Mercy is the Name of God

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    Gospel according to Luke (15:1-32)

    TAX COLLECTORS and sinners were all drawing near to listen to Jesus but the Pharisees and scribes began to complain, saying, “This man welcomes sinners and eats with them.” So to them he addressed this parable. “What man among you having a hundred sheep and losing one of them would not leave the ninety-nine in the desert and go after he lost one until he finds it? And when he does find it, he sets it on his shoulders with great joy and, upon his arrival home, he calls together his friends and neighbors and says to them, ‘Rejoice with me because I have found my lost sheep.’ I tell you, in just the same way there will be more joy in heaven over one sinner who repents than over ninety-nine righteous people who have no need of repentance.”

    Or what woman having ten coins and losing one would not light a lamp and sweep the house, searching carefully until she finds it? And when she does find it, she calls together her friends and neighbors and says to them, ‘Rejoice with me because I have found the coin that I lost.” “In just the same way, I tell you, there will be rejoicing among the angels of God over one sinner who repents.”

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    Pope Francis writes that mercy is not just one among the many attributes of God, but the very definition of God: “God’s name is mercy.” He further explains that mercy, before it is put into action, is primarily a disposition of the mind and heart. To be merciful is to gaze towards others with compassion and concern for their well-being.

    I suppose the opposite of imbibing this merciful attitude is being self-absorbed. Instead of turning our eyes to others and the world, we orient ou gaze toward ourselves. We take selfies with our smartphones, which is symbolic of our present ethos characterized by a disproportionate preoccupation with ourselves – how we look, what we have, how many likes we have garnered in our FB post, what we are about to eat, and where we have traveled To follow Jesus is to turn ourselves and toward others. the lost especially, as exemplified in our readings today.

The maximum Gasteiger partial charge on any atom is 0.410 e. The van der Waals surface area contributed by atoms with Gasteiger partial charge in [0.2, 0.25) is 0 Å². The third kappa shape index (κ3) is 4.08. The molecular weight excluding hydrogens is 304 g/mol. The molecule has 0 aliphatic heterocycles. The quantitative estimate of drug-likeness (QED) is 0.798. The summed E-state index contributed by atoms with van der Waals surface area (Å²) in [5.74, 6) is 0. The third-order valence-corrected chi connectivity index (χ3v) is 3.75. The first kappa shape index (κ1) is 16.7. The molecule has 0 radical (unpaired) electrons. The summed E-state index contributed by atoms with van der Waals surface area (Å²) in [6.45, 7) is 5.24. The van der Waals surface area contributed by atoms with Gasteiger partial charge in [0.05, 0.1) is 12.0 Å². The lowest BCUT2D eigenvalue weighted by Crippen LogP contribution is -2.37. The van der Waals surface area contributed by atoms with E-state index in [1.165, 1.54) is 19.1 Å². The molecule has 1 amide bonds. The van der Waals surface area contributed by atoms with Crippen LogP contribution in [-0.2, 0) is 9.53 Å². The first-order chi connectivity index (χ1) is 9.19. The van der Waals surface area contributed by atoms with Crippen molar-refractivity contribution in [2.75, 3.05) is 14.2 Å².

In our Gospel, the shepherd is ill at ease until every sheep is back in the sheepfold. He leaves the rest behind, searching for the lost sheep among thorn bushes and ravines-who knows, perhaps deep into the night. A woman sweeps her house, looking for a coin, and shares her joy with her neighbors upon findings it.

    A father waits day-in and day-out for his younger son to return home. Although the son dishonors the father by squandering his share of his inheritance, the father rushes to embrace and kiss him even before the wayward could utter a word of apology. Through the robe, the father restores his son’s status as a member of a landed family; and through the ring, his authority. The son’s bar feet indicate that he had become the servant of another master. By ordering the servants to cover his son’s feet with sandals, the father restores to him his freedom.

    We are all the lost sheep, lost coin, and lost son. Jesus is telling us that each of us is precious in the sight of God. And the Lord never ceases seeking us and waiting for our homecoming to him.

    But the First Reading from Exodus clarifies that God is not oblivious to our sins. God is hurt and angered by Israel’s idolatry and transgressions. Nonetheless, he relents from blazing his wrath upon his people. He remains patient with them, giving them another chance to renew their covenant. In the Second Reading, St. Paul declares that even though he was a blasphemer and persecutor of Christians, the Lord showed his mercy upon him, entrusting the Gospel message to him and appointing him a missionary to the Gentiles.

    When did I get lost or feel lost? When did I experience financial ruin or social ostracism? When did I lose my moral compass and live a self-absorbed life? When did I undergo an emotional or spiritual crisis? More importantly, when and how did I experience God’s mercy seeking and restoring me? As the Lord has been merciful towards each of us who has experienced various ways of being lost, let us ask for the grace to be compassionate to those who are searching for their true selves and finding their way back home to our merciful God. – Fr. Manoling V. Francisco, SJ

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